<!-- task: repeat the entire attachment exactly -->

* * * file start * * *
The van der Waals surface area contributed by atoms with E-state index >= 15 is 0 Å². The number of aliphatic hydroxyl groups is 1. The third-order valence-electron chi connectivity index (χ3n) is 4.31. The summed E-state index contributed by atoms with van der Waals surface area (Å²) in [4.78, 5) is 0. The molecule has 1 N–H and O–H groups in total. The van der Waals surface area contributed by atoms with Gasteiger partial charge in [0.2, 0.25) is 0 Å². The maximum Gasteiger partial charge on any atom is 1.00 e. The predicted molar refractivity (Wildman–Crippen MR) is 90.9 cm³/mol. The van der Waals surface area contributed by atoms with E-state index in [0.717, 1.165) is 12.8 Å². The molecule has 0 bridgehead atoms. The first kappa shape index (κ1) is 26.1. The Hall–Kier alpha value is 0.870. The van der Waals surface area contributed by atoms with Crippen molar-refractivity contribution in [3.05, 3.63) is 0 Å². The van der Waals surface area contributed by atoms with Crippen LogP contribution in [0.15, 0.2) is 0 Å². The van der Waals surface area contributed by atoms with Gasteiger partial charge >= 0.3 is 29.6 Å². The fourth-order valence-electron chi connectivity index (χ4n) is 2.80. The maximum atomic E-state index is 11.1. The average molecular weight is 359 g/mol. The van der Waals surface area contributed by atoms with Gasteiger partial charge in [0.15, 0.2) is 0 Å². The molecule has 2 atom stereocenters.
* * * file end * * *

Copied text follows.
The van der Waals surface area contributed by atoms with E-state index >= 15 is 0 Å². The number of aliphatic hydroxyl groups is 1. The third-order valence-electron chi connectivity index (χ3n) is 4.31. The summed E-state index contributed by atoms with van der Waals surface area (Å²) in [4.78, 5) is 0. The molecule has 1 N–H and O–H groups in total. The van der Waals surface area contributed by atoms with Gasteiger partial charge in [0.2, 0.25) is 0 Å². The maximum Gasteiger partial charge on any atom is 1.00 e. The predicted molar refractivity (Wildman–Crippen MR) is 90.9 cm³/mol. The van der Waals surface area contributed by atoms with E-state index in [0.717, 1.165) is 12.8 Å². The molecule has 0 bridgehead atoms. The first kappa shape index (κ1) is 26.1. The Hall–Kier alpha value is 0.870. The van der Waals surface area contributed by atoms with Crippen molar-refractivity contribution in [3.05, 3.63) is 0 Å². The van der Waals surface area contributed by atoms with Crippen LogP contribution in [0.15, 0.2) is 0 Å². The van der Waals surface area contributed by atoms with Gasteiger partial charge >= 0.3 is 29.6 Å². The fourth-order valence-electron chi connectivity index (χ4n) is 2.80. The maximum atomic E-state index is 11.1. The average molecular weight is 359 g/mol. The van der Waals surface area contributed by atoms with Gasteiger partial charge in [0.15, 0.2) is 0 Å². The molecule has 2 atom stereocenters.